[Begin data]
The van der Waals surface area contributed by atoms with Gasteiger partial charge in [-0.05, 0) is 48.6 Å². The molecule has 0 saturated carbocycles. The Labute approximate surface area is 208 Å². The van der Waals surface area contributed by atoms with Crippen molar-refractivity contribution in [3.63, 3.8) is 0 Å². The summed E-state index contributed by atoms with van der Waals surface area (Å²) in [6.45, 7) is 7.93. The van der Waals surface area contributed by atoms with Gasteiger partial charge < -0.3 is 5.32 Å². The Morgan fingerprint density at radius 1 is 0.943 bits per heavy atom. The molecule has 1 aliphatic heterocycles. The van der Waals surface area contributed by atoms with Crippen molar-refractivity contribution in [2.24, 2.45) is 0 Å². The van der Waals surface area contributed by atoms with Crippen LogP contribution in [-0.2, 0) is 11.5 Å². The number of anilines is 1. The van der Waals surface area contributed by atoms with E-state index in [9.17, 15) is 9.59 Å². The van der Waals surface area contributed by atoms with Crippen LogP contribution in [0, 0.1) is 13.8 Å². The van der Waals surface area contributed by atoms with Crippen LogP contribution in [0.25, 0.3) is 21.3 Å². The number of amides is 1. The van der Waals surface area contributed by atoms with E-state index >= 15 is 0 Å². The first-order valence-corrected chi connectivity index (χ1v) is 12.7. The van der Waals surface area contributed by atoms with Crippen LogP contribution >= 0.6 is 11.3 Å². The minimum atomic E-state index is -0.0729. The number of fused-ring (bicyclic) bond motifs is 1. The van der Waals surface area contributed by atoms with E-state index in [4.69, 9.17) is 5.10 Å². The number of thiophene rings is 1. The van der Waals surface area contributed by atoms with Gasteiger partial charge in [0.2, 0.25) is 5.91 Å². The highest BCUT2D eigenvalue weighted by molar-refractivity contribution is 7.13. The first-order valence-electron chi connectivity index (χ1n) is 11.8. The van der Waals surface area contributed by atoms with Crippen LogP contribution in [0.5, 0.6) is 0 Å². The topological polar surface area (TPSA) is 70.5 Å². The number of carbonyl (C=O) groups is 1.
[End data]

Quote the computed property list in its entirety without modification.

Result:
The van der Waals surface area contributed by atoms with Gasteiger partial charge in [-0.05, 0) is 48.6 Å². The molecule has 0 saturated carbocycles. The Labute approximate surface area is 208 Å². The van der Waals surface area contributed by atoms with Crippen molar-refractivity contribution in [3.63, 3.8) is 0 Å². The summed E-state index contributed by atoms with van der Waals surface area (Å²) in [6.45, 7) is 7.93. The van der Waals surface area contributed by atoms with Gasteiger partial charge < -0.3 is 5.32 Å². The Morgan fingerprint density at radius 1 is 0.943 bits per heavy atom. The molecule has 1 aliphatic heterocycles. The van der Waals surface area contributed by atoms with Crippen molar-refractivity contribution in [2.24, 2.45) is 0 Å². The van der Waals surface area contributed by atoms with Crippen LogP contribution in [-0.2, 0) is 11.5 Å². The number of anilines is 1. The van der Waals surface area contributed by atoms with E-state index in [9.17, 15) is 9.59 Å². The van der Waals surface area contributed by atoms with Crippen LogP contribution in [0, 0.1) is 13.8 Å². The van der Waals surface area contributed by atoms with Crippen LogP contribution in [0.25, 0.3) is 21.3 Å². The number of amides is 1. The van der Waals surface area contributed by atoms with E-state index >= 15 is 0 Å². The first-order valence-corrected chi connectivity index (χ1v) is 12.7. The van der Waals surface area contributed by atoms with Crippen LogP contribution >= 0.6 is 11.3 Å². The minimum atomic E-state index is -0.0729. The number of fused-ring (bicyclic) bond motifs is 1. The van der Waals surface area contributed by atoms with E-state index in [4.69, 9.17) is 5.10 Å². The number of thiophene rings is 1. The van der Waals surface area contributed by atoms with Gasteiger partial charge in [0.2, 0.25) is 5.91 Å². The highest BCUT2D eigenvalue weighted by molar-refractivity contribution is 7.13. The first-order valence-electron chi connectivity index (χ1n) is 11.8. The van der Waals surface area contributed by atoms with Crippen LogP contribution in [0.5, 0.6) is 0 Å². The topological polar surface area (TPSA) is 70.5 Å². The number of carbonyl (C=O) groups is 1.